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Hong Kong action movie star Jackie Chan (right) and Indian Bollywood actor Sonu Sood attend a promotional event for the film Kung Fu Yoga in Mumbai, India, in January. [Photo provided to China Daily]
The comedy Lost in Thailand became China's highest-grossing domestic film in 2012, with box office revenue of 1.26 billion yuan ($185 million), but when the movie hit the big screens in North America the next year, it flopped, making a mere $60,000.
Few Chinese films have seen the huge commercial success overseas that was achieved by Zhang Yimou's Hero in 2002, so what do Chinese movies need to crack the international market?
Quality is essential, but many more channels are required to help Chinese productions achieve global success, experts said at the seventh annual Beijing International Film Festival in late April.
According to Liu Mian, general-manager of Poly Film Investment's content production department, Chinese films earned about 3.9 billion yuan overseas last year. Though the number was significantly above the 2.7 billion yuan earned in 2015, it represented only about 8 percent of the revenue of the domestic market, which was 45.7 billion yuan in 2016.
"The potential is huge, but Chinese filmmakers need to exhibit more cultural confidence in exploring more genres when they go abroad," Liu said, adding that while kung fu films were once the most popular Chinese films overseas, no Chinese kung fu film has earned more than $1 million abroad since 2008.
"With China becoming a more influential global power, overseas audiences are learning more about China," he said. "They want to see a greater exploration of human nature in Chinese films, rather than just turning to them for novelty value."
Liu said shared values are crucial for future success, praising the 2015 Sino-French coproduction Wolf Totem, which explored harmony between humanity and nature, as well as traditional Mongolian culture.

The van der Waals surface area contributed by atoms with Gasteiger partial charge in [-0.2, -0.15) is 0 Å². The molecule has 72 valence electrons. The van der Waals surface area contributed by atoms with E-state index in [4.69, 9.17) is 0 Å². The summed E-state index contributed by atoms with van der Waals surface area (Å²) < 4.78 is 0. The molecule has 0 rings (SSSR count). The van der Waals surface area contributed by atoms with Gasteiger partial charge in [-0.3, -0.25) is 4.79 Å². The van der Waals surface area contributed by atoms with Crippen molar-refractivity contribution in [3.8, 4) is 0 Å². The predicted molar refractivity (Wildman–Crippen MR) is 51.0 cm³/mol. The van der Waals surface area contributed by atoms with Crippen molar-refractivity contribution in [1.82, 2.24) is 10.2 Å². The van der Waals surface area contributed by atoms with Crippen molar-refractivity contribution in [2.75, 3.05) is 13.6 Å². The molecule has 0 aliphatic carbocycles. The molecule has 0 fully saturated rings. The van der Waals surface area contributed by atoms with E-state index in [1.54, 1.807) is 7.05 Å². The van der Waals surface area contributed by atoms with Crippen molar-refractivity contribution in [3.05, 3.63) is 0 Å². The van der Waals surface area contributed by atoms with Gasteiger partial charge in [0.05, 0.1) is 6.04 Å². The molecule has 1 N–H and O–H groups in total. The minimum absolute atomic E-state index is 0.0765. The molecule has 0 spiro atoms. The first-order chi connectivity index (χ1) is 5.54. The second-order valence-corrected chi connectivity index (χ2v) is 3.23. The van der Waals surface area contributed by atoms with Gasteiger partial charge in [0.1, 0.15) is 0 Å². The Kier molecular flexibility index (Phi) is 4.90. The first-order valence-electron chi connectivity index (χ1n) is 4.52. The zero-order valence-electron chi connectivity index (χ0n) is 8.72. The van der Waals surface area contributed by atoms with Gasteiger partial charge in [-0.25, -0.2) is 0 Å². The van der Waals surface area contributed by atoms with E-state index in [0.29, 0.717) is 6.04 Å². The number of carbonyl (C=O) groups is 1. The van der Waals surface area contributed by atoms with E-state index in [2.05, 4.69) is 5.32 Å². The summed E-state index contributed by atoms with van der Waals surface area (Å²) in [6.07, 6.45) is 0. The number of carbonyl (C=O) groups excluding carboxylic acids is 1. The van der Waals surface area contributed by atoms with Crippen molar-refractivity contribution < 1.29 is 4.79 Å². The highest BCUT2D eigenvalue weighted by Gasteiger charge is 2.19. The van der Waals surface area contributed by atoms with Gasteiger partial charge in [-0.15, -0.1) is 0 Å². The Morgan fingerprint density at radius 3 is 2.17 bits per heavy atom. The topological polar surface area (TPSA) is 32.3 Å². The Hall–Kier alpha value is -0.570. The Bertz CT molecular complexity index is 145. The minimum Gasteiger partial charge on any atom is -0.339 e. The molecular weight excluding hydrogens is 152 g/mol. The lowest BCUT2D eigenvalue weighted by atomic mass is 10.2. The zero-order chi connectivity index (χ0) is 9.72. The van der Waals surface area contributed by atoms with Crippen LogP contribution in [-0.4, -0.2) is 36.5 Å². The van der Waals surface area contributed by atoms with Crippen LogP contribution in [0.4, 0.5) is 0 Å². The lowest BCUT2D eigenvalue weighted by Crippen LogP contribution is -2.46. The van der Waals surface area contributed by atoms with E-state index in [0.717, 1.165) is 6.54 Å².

Kulthep Narula, a member of Thailand's national film council, said it's important to have "Chinese culture consumed by overseas audiences" before focusing on how to sell movie tickets overseas.
"In South Korea, they export their pop culture by creating celebrities," he said. "In order to get Chinese films better accepted and understood, Chinese cinema also needs to push its celebrities to overseas audiences."
Although Chinese cinema is a booming industry, adjustments are needed based on successful examples.
Tu Biao, co-founder of film industry think tank Movie Ticket, said: "Money is important, but it's sometimes an issue when capital is poured into this industry. China's film industry is still not developed enough to support as many blockbusters as Hollywood, and investment can result in conflict."
Tu suggested building up a management system-centered on producers, who can manage projects in a more comprehensive way, rather than the current model, which is dominated by directors.
In March, China implemented its new Film Industry Law, which aims to promote a healthy environment for the development of Chinese cinema. However, Zhang Jizhi, a film-industry lawyer, said it will take time to put policies into practice.
"A relatively high threshold for domestic capital to go abroad is still a common problem faced by Chinese filmmakers when doing international projects," Zhang explained. "That's why the law asks the country's foreign currency administrators to support such cases."
He said it helps Chinese cinema to learn more about international regulations as it becomes exposed to more cross-border projects.
"We need effective polices and talented filmmakers with a spirit of craftsmanship. However, we also need good businessmen in the industry and good agencies," Zhang said.
"All possible measures should be taken to ensure the most professional filmmakers are doing what they are good at," he said. "Once filmmakers get distracted by marketing and other issues, which they don't know enough about, the quality of their films is affected."